Unresolved inflammation fosters and supports a wide range of human pathologies. There is growing evidence for a role played by cytosolic nucleic acids in initiating and supporting pathological chronic inflammation. In particular, the cGAS-STING pathway has emerged as central to the mounting of nucleic acid-dependent type I interferon responses, leading to the identification of small-molecule modulators of STING that have raised clinical interest. However, several new challenges have emerged, representing potential obstacles to efficient clinical translation. Indeed, the current literature underscores that nucleic acid-induced inflammatory responses are subjected to several layers of regulation, further suggesting complex coordination at the cell-type, tissue or organism level. Untangling the underlying processes is paramount to the identification of specific therapeutic strategies targeting deleterious inflammation. Herein, we present an overview of human pathologies presenting with deregulated interferon levels and with accumulation of cytosolic nucleic acids. We focus on the central role of the STING adaptor protein in these pathologies and discuss how in vivo models have forged our current understanding of nucleic acid immunity. We present our opinion on the advantages and limitations of zebrafish and mice models to highlight their complementarity for the study of inflammatory human pathologies and the development of therapeutics. Finally, we discuss high-throughput screening strategies that generate multi-parametric datasets that allow integrative analysis of heterogeneous information (imaging and omics approaches). These approaches are likely to structure the future of screening strategies for the treatment of human pathologies.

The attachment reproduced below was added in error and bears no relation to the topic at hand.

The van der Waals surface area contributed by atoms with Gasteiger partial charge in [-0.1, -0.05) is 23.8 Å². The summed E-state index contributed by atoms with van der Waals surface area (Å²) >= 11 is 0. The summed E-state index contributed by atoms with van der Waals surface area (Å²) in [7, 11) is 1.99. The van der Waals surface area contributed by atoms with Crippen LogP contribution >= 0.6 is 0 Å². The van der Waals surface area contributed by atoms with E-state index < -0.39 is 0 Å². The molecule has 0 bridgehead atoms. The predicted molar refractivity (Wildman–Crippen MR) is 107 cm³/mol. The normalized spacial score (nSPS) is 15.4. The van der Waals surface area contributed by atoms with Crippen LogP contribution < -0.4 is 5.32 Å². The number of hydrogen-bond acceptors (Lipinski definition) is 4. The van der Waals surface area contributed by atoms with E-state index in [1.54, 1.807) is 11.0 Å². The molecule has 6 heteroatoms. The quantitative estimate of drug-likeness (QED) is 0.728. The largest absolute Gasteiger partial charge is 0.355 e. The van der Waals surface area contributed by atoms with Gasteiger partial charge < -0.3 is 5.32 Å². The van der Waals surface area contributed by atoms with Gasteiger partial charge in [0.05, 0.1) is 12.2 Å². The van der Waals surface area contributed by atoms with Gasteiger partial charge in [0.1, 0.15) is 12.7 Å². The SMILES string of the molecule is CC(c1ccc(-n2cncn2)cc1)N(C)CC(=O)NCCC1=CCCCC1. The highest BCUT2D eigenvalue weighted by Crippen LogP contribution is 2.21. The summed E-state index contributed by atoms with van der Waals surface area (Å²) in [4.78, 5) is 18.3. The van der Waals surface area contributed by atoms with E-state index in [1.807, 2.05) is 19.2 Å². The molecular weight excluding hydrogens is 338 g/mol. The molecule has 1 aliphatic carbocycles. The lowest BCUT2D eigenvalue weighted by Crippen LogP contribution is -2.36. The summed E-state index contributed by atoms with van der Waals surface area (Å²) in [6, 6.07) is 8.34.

Keywords: STING; drug screening; inflammatory models; innate immunity; interferon signaling.
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